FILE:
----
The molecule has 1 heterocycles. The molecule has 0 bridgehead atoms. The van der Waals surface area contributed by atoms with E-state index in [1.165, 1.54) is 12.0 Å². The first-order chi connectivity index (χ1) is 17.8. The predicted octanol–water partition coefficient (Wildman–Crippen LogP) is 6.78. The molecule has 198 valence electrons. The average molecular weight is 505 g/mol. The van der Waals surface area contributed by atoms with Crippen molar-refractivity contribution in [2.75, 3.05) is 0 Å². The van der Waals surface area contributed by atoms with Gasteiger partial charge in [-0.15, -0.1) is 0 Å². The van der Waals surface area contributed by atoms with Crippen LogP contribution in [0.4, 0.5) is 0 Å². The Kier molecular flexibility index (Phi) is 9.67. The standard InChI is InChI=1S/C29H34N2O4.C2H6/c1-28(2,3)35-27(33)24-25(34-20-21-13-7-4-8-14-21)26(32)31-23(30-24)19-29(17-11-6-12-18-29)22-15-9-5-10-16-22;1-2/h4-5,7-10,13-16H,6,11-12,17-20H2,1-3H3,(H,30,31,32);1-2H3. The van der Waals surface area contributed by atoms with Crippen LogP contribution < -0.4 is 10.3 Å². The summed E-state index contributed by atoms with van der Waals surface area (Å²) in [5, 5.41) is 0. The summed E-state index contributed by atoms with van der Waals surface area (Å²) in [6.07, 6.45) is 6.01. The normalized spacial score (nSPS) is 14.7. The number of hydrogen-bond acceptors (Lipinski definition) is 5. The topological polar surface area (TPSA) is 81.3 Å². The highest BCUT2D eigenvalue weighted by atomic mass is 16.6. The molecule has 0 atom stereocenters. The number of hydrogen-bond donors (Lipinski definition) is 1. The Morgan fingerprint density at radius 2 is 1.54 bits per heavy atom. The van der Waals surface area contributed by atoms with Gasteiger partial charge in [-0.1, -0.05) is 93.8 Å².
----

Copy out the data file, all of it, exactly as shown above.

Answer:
The molecule has 1 heterocycles. The molecule has 0 bridgehead atoms. The van der Waals surface area contributed by atoms with E-state index in [1.165, 1.54) is 12.0 Å². The first-order chi connectivity index (χ1) is 17.8. The predicted octanol–water partition coefficient (Wildman–Crippen LogP) is 6.78. The molecule has 198 valence electrons. The average molecular weight is 505 g/mol. The van der Waals surface area contributed by atoms with Crippen molar-refractivity contribution in [2.75, 3.05) is 0 Å². The van der Waals surface area contributed by atoms with Gasteiger partial charge in [-0.15, -0.1) is 0 Å². The van der Waals surface area contributed by atoms with Crippen LogP contribution in [0.4, 0.5) is 0 Å². The Kier molecular flexibility index (Phi) is 9.67. The standard InChI is InChI=1S/C29H34N2O4.C2H6/c1-28(2,3)35-27(33)24-25(34-20-21-13-7-4-8-14-21)26(32)31-23(30-24)19-29(17-11-6-12-18-29)22-15-9-5-10-16-22;1-2/h4-5,7-10,13-16H,6,11-12,17-20H2,1-3H3,(H,30,31,32);1-2H3. The van der Waals surface area contributed by atoms with Crippen LogP contribution < -0.4 is 10.3 Å². The summed E-state index contributed by atoms with van der Waals surface area (Å²) in [5, 5.41) is 0. The summed E-state index contributed by atoms with van der Waals surface area (Å²) in [6.07, 6.45) is 6.01. The normalized spacial score (nSPS) is 14.7. The number of hydrogen-bond acceptors (Lipinski definition) is 5. The topological polar surface area (TPSA) is 81.3 Å². The highest BCUT2D eigenvalue weighted by atomic mass is 16.6. The molecule has 0 atom stereocenters. The number of hydrogen-bond donors (Lipinski definition) is 1. The Morgan fingerprint density at radius 2 is 1.54 bits per heavy atom. The van der Waals surface area contributed by atoms with Gasteiger partial charge in [-0.1, -0.05) is 93.8 Å².